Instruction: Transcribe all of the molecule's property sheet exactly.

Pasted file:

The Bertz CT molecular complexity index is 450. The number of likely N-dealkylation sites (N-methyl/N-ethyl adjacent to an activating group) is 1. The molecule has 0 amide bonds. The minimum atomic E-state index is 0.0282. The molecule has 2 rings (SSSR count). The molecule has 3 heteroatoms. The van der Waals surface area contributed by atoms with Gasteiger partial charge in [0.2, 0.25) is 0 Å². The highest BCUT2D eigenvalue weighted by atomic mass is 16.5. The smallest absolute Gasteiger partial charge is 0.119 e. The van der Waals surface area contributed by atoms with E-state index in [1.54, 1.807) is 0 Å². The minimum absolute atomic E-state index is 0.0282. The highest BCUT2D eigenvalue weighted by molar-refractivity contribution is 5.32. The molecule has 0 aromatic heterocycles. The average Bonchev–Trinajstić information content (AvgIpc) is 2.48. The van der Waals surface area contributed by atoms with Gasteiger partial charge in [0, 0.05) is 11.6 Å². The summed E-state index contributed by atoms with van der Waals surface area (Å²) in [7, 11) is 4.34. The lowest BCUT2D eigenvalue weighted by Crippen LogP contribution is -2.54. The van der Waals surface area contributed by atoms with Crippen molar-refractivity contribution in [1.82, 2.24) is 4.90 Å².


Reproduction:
The Bertz CT molecular complexity index is 450. The number of likely N-dealkylation sites (N-methyl/N-ethyl adjacent to an activating group) is 1. The molecule has 0 amide bonds. The minimum atomic E-state index is 0.0282. The molecule has 2 rings (SSSR count). The molecule has 3 heteroatoms. The van der Waals surface area contributed by atoms with Gasteiger partial charge in [0.2, 0.25) is 0 Å². The highest BCUT2D eigenvalue weighted by atomic mass is 16.5. The smallest absolute Gasteiger partial charge is 0.119 e. The van der Waals surface area contributed by atoms with E-state index in [1.54, 1.807) is 0 Å². The minimum absolute atomic E-state index is 0.0282. The highest BCUT2D eigenvalue weighted by molar-refractivity contribution is 5.32. The molecule has 0 aromatic heterocycles. The average Bonchev–Trinajstić information content (AvgIpc) is 2.48. The van der Waals surface area contributed by atoms with Gasteiger partial charge in [0, 0.05) is 11.6 Å². The summed E-state index contributed by atoms with van der Waals surface area (Å²) in [7, 11) is 4.34. The lowest BCUT2D eigenvalue weighted by Crippen LogP contribution is -2.54. The van der Waals surface area contributed by atoms with Crippen molar-refractivity contribution in [1.82, 2.24) is 4.90 Å².